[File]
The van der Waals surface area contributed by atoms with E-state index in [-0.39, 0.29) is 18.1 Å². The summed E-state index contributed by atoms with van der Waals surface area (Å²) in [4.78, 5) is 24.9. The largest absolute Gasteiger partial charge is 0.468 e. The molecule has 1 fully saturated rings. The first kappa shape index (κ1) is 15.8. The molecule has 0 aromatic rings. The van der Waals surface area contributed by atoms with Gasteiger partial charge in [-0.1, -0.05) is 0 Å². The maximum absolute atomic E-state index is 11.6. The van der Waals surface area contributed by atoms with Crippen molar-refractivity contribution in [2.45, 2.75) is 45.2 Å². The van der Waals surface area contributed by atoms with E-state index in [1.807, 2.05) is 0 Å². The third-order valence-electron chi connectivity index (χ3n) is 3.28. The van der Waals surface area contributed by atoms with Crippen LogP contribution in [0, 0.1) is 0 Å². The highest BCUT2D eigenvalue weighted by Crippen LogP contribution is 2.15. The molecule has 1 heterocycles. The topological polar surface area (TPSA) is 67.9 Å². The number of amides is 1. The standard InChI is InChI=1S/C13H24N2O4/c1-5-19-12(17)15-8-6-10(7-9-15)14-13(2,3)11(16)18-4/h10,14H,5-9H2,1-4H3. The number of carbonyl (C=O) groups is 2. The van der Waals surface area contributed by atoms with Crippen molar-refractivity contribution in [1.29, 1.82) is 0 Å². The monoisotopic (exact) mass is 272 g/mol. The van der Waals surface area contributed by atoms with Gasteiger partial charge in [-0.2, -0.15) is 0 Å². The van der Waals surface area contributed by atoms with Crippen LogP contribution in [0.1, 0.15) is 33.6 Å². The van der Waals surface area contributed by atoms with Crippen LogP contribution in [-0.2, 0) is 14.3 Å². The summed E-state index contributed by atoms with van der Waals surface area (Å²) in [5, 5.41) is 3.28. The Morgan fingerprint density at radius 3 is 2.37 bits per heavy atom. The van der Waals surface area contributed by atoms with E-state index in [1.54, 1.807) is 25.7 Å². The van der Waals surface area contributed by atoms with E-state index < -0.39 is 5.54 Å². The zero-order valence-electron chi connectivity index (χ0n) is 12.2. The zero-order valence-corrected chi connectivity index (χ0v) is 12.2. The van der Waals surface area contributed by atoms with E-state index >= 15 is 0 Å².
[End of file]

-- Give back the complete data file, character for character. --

The van der Waals surface area contributed by atoms with E-state index in [-0.39, 0.29) is 18.1 Å². The summed E-state index contributed by atoms with van der Waals surface area (Å²) in [4.78, 5) is 24.9. The largest absolute Gasteiger partial charge is 0.468 e. The molecule has 1 fully saturated rings. The first kappa shape index (κ1) is 15.8. The molecule has 0 aromatic rings. The van der Waals surface area contributed by atoms with Gasteiger partial charge in [-0.1, -0.05) is 0 Å². The maximum absolute atomic E-state index is 11.6. The van der Waals surface area contributed by atoms with Crippen molar-refractivity contribution in [2.45, 2.75) is 45.2 Å². The van der Waals surface area contributed by atoms with E-state index in [1.807, 2.05) is 0 Å². The third-order valence-electron chi connectivity index (χ3n) is 3.28. The van der Waals surface area contributed by atoms with Crippen LogP contribution in [0, 0.1) is 0 Å². The highest BCUT2D eigenvalue weighted by Crippen LogP contribution is 2.15. The molecule has 1 heterocycles. The topological polar surface area (TPSA) is 67.9 Å². The number of amides is 1. The standard InChI is InChI=1S/C13H24N2O4/c1-5-19-12(17)15-8-6-10(7-9-15)14-13(2,3)11(16)18-4/h10,14H,5-9H2,1-4H3. The number of carbonyl (C=O) groups is 2. The van der Waals surface area contributed by atoms with Crippen molar-refractivity contribution in [1.29, 1.82) is 0 Å². The monoisotopic (exact) mass is 272 g/mol. The van der Waals surface area contributed by atoms with Gasteiger partial charge in [-0.2, -0.15) is 0 Å². The van der Waals surface area contributed by atoms with Crippen LogP contribution in [0.1, 0.15) is 33.6 Å². The van der Waals surface area contributed by atoms with Crippen LogP contribution in [-0.2, 0) is 14.3 Å². The summed E-state index contributed by atoms with van der Waals surface area (Å²) in [5, 5.41) is 3.28. The Morgan fingerprint density at radius 3 is 2.37 bits per heavy atom. The van der Waals surface area contributed by atoms with E-state index in [1.54, 1.807) is 25.7 Å². The van der Waals surface area contributed by atoms with E-state index < -0.39 is 5.54 Å². The zero-order valence-electron chi connectivity index (χ0n) is 12.2. The zero-order valence-corrected chi connectivity index (χ0v) is 12.2. The van der Waals surface area contributed by atoms with E-state index >= 15 is 0 Å².